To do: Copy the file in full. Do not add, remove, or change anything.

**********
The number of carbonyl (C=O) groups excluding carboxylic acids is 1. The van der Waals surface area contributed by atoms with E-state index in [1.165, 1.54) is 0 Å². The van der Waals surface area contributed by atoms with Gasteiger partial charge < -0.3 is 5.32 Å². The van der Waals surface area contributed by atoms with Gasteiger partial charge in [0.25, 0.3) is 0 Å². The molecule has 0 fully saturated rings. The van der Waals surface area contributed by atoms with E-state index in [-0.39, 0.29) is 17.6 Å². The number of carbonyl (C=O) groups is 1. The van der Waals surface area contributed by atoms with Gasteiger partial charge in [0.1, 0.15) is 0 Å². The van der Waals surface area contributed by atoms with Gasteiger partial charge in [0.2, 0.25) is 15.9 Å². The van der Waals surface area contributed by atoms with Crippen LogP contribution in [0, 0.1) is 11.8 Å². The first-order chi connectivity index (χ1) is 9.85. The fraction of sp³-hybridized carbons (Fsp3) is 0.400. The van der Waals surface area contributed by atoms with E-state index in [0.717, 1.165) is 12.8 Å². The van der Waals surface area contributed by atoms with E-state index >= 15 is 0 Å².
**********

The number of carbonyl (C=O) groups excluding carboxylic acids is 1. The van der Waals surface area contributed by atoms with E-state index in [1.165, 1.54) is 0 Å². The van der Waals surface area contributed by atoms with Gasteiger partial charge < -0.3 is 5.32 Å². The van der Waals surface area contributed by atoms with Gasteiger partial charge in [0.25, 0.3) is 0 Å². The molecule has 0 fully saturated rings. The van der Waals surface area contributed by atoms with E-state index in [-0.39, 0.29) is 17.6 Å². The number of carbonyl (C=O) groups is 1. The van der Waals surface area contributed by atoms with Gasteiger partial charge in [0.1, 0.15) is 0 Å². The van der Waals surface area contributed by atoms with Gasteiger partial charge in [0.2, 0.25) is 15.9 Å². The van der Waals surface area contributed by atoms with Crippen LogP contribution in [0, 0.1) is 11.8 Å². The first-order chi connectivity index (χ1) is 9.85. The fraction of sp³-hybridized carbons (Fsp3) is 0.400. The van der Waals surface area contributed by atoms with E-state index in [0.717, 1.165) is 12.8 Å². The van der Waals surface area contributed by atoms with E-state index >= 15 is 0 Å².